Where We Stand

A key driver was the mini-taper tantrum spurred by ECB official comments indicating that the central bank was on a gradual path toward the exit.  The yield on the 10-year German Bund, the benchmark in Europe, is lower for the third consecutive day.  The ECB may have spurred the rise in yields, but it will likely resist the premature tightening of financial conditions.  

The key metric is not growth, which continues somewhat above trend, meaning the output gap is closing.   The ECB's mandate is for price stability.  By the ECB's own reckoning,  it has not achieved its goal.  Inflation is not on a sustainable and durable path toward the target of near but below 2%.  

The mini-taper tantrum meme has been superseded by three developments in the US:  Yellen's semi-annual testimony before Congress last week, disappointing US inflation and consumption data, and now, the collapse of the Senate's effort to repeal and replace the Affordable Care Act.   These developments are uniformly dollar negative.  Last year's euro high near $1.1615 is coming into view and then the high from August 2015 near $1.1715 will be targeted.  There continues to be interest in $1.20 strikes for 2-3 months. 

Many observers have argued that there was a shift in the Fed's view that Yellen articulated in her testimony.  In particular, many economists and journalists claim she expressed "increasing concern" about the softer inflation readings.   We demur and do not think that there was a fundamental change in the Fed's stance between the June 14 FOMC statement when it hiked interest rates, and Yellen's testimony last week.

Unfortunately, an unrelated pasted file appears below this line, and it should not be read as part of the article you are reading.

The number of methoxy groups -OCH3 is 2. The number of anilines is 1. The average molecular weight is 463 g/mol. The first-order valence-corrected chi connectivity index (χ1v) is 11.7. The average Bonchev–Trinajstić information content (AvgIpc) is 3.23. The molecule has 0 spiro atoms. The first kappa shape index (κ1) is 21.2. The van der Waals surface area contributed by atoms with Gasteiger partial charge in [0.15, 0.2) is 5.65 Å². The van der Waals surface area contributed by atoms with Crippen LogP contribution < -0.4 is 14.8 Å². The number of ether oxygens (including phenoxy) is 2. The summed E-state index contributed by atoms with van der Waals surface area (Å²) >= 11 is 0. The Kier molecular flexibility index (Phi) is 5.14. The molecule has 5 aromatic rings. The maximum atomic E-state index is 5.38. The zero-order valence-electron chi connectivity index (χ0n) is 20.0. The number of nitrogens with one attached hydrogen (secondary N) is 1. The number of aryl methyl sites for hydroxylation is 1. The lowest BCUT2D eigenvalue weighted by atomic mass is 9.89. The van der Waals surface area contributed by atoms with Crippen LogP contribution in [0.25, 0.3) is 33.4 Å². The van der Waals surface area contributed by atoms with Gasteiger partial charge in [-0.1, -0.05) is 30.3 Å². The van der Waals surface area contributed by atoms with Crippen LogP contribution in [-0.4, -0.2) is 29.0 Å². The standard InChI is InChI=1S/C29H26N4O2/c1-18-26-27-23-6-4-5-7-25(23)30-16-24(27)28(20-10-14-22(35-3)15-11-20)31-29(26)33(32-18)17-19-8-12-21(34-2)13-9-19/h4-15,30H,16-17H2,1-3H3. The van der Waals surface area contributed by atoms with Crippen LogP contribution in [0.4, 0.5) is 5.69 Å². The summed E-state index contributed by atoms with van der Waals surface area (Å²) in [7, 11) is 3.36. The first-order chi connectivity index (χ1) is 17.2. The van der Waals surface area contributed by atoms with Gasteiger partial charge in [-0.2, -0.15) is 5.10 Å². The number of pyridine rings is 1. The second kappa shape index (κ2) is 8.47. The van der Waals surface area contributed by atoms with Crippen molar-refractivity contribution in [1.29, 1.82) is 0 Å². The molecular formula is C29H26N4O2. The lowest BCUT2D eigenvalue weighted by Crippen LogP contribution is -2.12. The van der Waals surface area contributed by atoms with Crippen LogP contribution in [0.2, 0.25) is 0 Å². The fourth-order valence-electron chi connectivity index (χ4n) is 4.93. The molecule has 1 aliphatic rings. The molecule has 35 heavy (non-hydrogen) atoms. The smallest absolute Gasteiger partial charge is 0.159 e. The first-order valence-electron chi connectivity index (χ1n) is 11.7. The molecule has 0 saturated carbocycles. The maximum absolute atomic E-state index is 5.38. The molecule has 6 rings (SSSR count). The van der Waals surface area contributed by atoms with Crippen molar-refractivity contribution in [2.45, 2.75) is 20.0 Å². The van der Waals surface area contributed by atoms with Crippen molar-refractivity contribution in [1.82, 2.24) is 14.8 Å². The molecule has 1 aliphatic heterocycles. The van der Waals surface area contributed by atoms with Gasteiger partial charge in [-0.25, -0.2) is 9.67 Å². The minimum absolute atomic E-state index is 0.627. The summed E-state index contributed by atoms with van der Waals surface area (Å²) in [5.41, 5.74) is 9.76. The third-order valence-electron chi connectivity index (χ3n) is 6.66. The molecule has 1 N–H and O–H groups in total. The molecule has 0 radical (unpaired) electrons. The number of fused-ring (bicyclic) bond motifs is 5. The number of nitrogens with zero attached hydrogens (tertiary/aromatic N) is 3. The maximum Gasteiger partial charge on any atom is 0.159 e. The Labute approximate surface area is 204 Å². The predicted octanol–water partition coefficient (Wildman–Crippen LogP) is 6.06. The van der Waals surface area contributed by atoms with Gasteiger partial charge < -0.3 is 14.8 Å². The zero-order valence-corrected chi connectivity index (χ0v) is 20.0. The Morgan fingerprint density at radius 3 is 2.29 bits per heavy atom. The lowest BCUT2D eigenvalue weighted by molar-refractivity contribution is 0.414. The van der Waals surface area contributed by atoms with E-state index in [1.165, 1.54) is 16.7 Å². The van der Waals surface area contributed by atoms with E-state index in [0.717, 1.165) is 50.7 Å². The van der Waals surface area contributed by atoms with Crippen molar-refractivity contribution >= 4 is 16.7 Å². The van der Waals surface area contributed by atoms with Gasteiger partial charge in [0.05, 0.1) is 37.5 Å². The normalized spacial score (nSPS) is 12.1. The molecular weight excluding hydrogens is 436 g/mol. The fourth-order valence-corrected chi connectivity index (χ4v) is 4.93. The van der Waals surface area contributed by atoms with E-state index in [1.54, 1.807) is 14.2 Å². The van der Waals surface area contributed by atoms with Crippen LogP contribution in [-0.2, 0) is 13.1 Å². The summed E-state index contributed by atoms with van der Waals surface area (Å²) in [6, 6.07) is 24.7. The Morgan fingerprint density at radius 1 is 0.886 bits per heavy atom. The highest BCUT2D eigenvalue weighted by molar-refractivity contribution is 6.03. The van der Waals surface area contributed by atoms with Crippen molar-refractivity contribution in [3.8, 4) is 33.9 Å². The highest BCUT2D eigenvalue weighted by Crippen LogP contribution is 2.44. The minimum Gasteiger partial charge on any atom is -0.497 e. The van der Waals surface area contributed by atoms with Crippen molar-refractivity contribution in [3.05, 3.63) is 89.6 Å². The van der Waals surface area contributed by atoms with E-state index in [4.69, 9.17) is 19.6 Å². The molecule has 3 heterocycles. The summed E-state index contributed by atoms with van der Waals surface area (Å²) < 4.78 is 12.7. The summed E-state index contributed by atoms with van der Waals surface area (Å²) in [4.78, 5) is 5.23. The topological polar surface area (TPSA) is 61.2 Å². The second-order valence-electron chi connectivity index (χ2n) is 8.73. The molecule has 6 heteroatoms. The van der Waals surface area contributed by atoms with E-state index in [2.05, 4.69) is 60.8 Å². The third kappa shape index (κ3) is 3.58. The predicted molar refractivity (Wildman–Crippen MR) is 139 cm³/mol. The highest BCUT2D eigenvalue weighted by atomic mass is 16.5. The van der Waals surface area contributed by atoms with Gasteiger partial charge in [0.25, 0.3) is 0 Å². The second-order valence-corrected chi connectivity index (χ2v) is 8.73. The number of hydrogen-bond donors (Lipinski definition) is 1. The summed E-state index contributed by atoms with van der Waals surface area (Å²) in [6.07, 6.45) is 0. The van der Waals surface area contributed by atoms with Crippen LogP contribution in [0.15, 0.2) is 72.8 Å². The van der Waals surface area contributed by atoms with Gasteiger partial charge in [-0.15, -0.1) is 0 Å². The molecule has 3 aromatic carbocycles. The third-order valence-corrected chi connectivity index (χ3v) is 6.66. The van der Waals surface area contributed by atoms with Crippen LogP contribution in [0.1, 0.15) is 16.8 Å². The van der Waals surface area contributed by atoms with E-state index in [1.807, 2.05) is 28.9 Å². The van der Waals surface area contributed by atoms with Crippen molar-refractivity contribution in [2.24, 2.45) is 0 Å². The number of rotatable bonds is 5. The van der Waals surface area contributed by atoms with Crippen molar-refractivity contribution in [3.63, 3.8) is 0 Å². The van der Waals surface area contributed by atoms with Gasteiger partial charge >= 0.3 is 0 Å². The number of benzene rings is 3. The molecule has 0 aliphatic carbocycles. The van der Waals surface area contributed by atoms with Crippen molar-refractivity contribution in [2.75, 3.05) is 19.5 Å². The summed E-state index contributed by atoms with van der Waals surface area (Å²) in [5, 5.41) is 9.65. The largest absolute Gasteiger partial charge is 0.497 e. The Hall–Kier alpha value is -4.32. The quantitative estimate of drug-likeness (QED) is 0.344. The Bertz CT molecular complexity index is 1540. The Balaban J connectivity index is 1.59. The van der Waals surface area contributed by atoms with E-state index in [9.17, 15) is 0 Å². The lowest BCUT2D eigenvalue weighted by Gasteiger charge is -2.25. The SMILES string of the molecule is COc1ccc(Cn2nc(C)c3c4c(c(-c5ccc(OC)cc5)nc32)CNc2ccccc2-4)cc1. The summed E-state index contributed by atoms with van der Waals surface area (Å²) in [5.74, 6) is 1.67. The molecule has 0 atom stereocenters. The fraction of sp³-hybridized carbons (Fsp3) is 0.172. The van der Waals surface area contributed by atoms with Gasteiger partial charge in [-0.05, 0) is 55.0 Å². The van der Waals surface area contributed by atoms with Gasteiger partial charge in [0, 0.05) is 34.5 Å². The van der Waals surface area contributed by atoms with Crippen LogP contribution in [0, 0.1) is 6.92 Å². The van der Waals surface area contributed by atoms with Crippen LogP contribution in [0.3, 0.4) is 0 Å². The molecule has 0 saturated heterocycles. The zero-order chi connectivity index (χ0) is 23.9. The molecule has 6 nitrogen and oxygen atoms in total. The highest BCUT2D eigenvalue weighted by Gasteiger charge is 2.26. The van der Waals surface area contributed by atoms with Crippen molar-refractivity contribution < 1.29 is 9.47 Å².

Core measures of inflation did ease in the four months from February through May.  Yellen said, "It is something we are watching very closely..." This is repeating what was in the FOMC statement: "The Committee will carefully monitor actual and expected inflation developments relative to its symmetrical inflation goal."  

The FOMC minutes explained how the past decline in inflation was understood by officials. "Most participants view the recent softness in these price data as largely reflecting idiosyncratic factors, including sharp declines in prices of wireless telephone services and prescription drugs, and expected these developments to have little bearing on inflation inflation over the medium run,"  

One media report was built around one analyst who had previously thought the Fed would hike in September.  The journalist quoted the analyst explaining how the shift from the FOMC minutes from explaining the softness in FOMC minutes as due to "idiosyncratic factors" to "unusual" in Yellen's testimony to justify his abandonment of the Sept call.   

The fact of the matter is that the September Fed funds futures contract, the most direct metric of expectations for the September FOMC meeting was unchanged at an implied yields of 1.165% every day last week.  It has been steady at that rate from July 7 through yesterday.  It is off half a basis point today.      

Many journalists cited developments at the long end of the curve and the rally in stocks as evidence of Yellen's dovishness.  After nearing formidable resistance near 2.40% after the robust employment report on July 7, US yields were backing before Yellen spoke.  

Following the June hike and no press conference after next week's meeting, the July FOMC meeting was never live.  We continue to expect that at the September FOMC meeting the Fed will announce that it will begin allowing the balance sheet to shrink in October.   This will allow officials to monetary the evolution of inflation and inflation expectations.   

Making a couple of reasonable assumptions, if our analysis is correct, the Fed's balance sheet will shrink by almost $200 bln before the ECB stops expanding its balance sheet (conservatively mid-2018).  We also expect the Fed to raise rates at least two or three more times before the ECB will lift its deposit rate out of negative territory.